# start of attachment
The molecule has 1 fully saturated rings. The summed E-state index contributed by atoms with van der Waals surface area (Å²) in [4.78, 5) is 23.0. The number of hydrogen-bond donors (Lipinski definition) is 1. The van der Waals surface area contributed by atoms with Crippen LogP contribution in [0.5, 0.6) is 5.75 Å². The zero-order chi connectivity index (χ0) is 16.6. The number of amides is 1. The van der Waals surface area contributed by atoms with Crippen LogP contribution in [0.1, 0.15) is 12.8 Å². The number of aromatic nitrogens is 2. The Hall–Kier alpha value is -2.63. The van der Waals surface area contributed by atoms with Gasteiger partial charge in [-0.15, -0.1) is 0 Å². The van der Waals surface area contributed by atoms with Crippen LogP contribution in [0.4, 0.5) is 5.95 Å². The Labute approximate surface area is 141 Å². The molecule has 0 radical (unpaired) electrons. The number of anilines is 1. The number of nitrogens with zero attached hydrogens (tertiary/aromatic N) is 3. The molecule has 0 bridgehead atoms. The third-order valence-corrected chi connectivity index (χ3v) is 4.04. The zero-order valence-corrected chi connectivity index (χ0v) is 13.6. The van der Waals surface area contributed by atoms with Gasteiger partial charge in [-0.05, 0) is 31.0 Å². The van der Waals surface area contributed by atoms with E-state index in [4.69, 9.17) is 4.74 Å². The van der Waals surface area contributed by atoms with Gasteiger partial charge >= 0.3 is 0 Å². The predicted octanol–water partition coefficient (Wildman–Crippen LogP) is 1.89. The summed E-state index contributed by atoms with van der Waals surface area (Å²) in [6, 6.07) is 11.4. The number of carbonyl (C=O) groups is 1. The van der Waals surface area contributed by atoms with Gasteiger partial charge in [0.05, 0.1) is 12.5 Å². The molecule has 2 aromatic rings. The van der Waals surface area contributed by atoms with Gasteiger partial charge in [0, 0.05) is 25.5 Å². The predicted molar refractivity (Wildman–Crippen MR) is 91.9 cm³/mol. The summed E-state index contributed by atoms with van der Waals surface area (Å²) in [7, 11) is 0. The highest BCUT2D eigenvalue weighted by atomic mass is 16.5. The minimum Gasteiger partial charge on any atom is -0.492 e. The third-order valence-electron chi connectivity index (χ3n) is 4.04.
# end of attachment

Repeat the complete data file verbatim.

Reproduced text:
The molecule has 1 fully saturated rings. The summed E-state index contributed by atoms with van der Waals surface area (Å²) in [4.78, 5) is 23.0. The number of hydrogen-bond donors (Lipinski definition) is 1. The van der Waals surface area contributed by atoms with Crippen LogP contribution in [0.5, 0.6) is 5.75 Å². The zero-order chi connectivity index (χ0) is 16.6. The number of amides is 1. The van der Waals surface area contributed by atoms with Crippen LogP contribution in [0.1, 0.15) is 12.8 Å². The number of aromatic nitrogens is 2. The Hall–Kier alpha value is -2.63. The van der Waals surface area contributed by atoms with Gasteiger partial charge in [-0.15, -0.1) is 0 Å². The van der Waals surface area contributed by atoms with Crippen LogP contribution in [0.4, 0.5) is 5.95 Å². The Labute approximate surface area is 141 Å². The molecule has 0 radical (unpaired) electrons. The number of anilines is 1. The number of nitrogens with zero attached hydrogens (tertiary/aromatic N) is 3. The molecule has 0 bridgehead atoms. The third-order valence-corrected chi connectivity index (χ3v) is 4.04. The zero-order valence-corrected chi connectivity index (χ0v) is 13.6. The van der Waals surface area contributed by atoms with Gasteiger partial charge in [-0.05, 0) is 31.0 Å². The van der Waals surface area contributed by atoms with E-state index in [4.69, 9.17) is 4.74 Å². The van der Waals surface area contributed by atoms with Gasteiger partial charge >= 0.3 is 0 Å². The predicted octanol–water partition coefficient (Wildman–Crippen LogP) is 1.89. The summed E-state index contributed by atoms with van der Waals surface area (Å²) in [6, 6.07) is 11.4. The number of carbonyl (C=O) groups is 1. The van der Waals surface area contributed by atoms with Gasteiger partial charge in [0.05, 0.1) is 12.5 Å². The molecule has 2 aromatic rings. The van der Waals surface area contributed by atoms with Gasteiger partial charge in [0, 0.05) is 25.5 Å². The predicted molar refractivity (Wildman–Crippen MR) is 91.9 cm³/mol. The summed E-state index contributed by atoms with van der Waals surface area (Å²) in [7, 11) is 0. The highest BCUT2D eigenvalue weighted by atomic mass is 16.5. The minimum Gasteiger partial charge on any atom is -0.492 e. The third-order valence-electron chi connectivity index (χ3n) is 4.04.